By Nancy Selig
Vice President, Interactive Platforms Services
The sales process can involve a lot of manual, time-consuming steps.
That’s where automation comes in.
Interactive tools can help to automate the sales process, guide the sales conversation, and bring to light only that information which is most relevant to a particular stakeholder. In the last year, IDC has talked to over 100 salespeople, and we have learned three things.
One, all assets must be designed for sales enablement.
When we’ve talked to sales reps, they use whatever they can get their hands on that’s going to help them close business. Typically, these assetsrun the gamut from case studies to business value white papers. All such assets should be designed with sales enablement in mind.
Two, salespeople know they need to change the level of their conversation and they’re eager for something to help them do this.
And three, salespeople have a fairly low opinion of many of the tools made available to them because traditional sales tools are Excel-based, complex, and they often create more questions rather than provide answers.
Interactive sales tools that can truly help salespeople should include key elements. For starters, salespeople should have their own workspace for creating, editing, accessing, and sharing assessments and reports. Ideally, assessments are persona-based since there are different types of buyers who have different requirements. For example, CEOs are focused on agility, innovation, and customer experience – all things that impact revenue. An IT buyer on the other hand, is focused on cost, performance, and scalability – essential concepts for an efficient IT operation. An interactive tool gives salespeople the ability to customize the assessment based on these roles, but it doesn’t stop there. You can customize an assessment based on business priorities and vertical market. Sales tools should also consider the persona of your sales team. Which of your sales teams are going to use these tools? Will it be a sales specialist? A technical specialist? Or will it be a generalist? One group of salespeople may only engage in 30-minute conversations. Another group of salespeople may regularly sit down in all-day intensive workshops. Any tool should be designed to handle these different personas.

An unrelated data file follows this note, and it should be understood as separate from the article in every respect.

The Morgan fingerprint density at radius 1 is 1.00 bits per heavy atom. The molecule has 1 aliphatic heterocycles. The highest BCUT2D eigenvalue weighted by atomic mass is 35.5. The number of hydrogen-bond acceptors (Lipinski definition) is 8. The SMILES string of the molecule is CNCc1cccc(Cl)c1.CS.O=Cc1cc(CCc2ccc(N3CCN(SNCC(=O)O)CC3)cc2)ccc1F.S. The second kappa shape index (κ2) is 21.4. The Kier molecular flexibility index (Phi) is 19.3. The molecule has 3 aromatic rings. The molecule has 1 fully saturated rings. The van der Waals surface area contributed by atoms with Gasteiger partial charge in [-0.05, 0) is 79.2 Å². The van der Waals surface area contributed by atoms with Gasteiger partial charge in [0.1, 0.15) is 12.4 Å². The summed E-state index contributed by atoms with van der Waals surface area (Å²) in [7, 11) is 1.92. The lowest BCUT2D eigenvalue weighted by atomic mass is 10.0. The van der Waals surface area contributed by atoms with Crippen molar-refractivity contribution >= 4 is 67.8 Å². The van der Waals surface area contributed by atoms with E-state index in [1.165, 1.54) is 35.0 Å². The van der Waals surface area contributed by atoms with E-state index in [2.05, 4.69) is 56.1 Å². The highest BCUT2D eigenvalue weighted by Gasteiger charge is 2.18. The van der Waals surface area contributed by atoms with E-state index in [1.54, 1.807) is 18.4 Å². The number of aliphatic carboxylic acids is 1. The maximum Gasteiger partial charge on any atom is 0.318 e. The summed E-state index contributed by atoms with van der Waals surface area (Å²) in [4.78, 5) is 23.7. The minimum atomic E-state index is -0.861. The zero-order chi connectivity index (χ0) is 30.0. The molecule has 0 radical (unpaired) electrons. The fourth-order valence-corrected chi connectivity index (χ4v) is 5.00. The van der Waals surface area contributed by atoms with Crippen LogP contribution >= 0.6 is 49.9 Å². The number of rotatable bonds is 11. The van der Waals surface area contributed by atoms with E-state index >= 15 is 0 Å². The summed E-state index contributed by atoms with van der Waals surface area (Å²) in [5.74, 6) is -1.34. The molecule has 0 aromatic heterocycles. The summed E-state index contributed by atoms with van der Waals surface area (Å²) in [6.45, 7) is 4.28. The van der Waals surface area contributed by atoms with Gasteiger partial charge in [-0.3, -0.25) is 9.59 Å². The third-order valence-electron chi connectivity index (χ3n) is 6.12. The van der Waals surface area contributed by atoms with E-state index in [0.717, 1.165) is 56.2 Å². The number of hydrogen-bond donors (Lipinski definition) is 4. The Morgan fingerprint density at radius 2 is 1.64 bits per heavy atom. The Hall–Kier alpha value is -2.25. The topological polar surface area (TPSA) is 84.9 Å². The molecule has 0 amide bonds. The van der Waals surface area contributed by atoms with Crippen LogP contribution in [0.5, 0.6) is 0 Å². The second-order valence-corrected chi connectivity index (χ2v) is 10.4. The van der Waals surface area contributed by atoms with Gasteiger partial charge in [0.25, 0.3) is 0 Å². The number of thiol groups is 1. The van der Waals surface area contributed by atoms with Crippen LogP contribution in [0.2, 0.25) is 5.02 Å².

Another important element is the use of calculators throughout the assessment. We’re all familiar with those legacy tools that keep asking questions – between 20 to 40 questions without any interaction. The end result of this exercise are numbers which neither the salesperson or the customer really understands where they came from. By having calculators throughout the assessment, the tool i facilitates interactive, engaging conversations backed up by numbers that are understandable and relevant. These tools are designed to help salespeople ask a few questions, provide the results, and introduce some research that reinforces the results. For the customer, these tools are important in that they allow modification of variables to fit a specific case. Customers can see the benefits and cost savings in real time as they go through the assessment. At the end, both the customer and the salesperson are comfortable in knowing where all the numbers came from.
Reports generated from sales tools are usually designed to be a business case, and thus they offer a lot of information. While the reports can be anywhere from 20 to 40 pages long, salespeople can also customize views, quickly producing an easy-to-read summary of the value that they deliver. In effect, automation can help sales certainly be more efficient – which in turn will help them close business.
Randy Perry is vice president of IDC’s Business Value Strategy Practice, and Nancy Selig is research vice president of IDC’s Interactive Platform Services.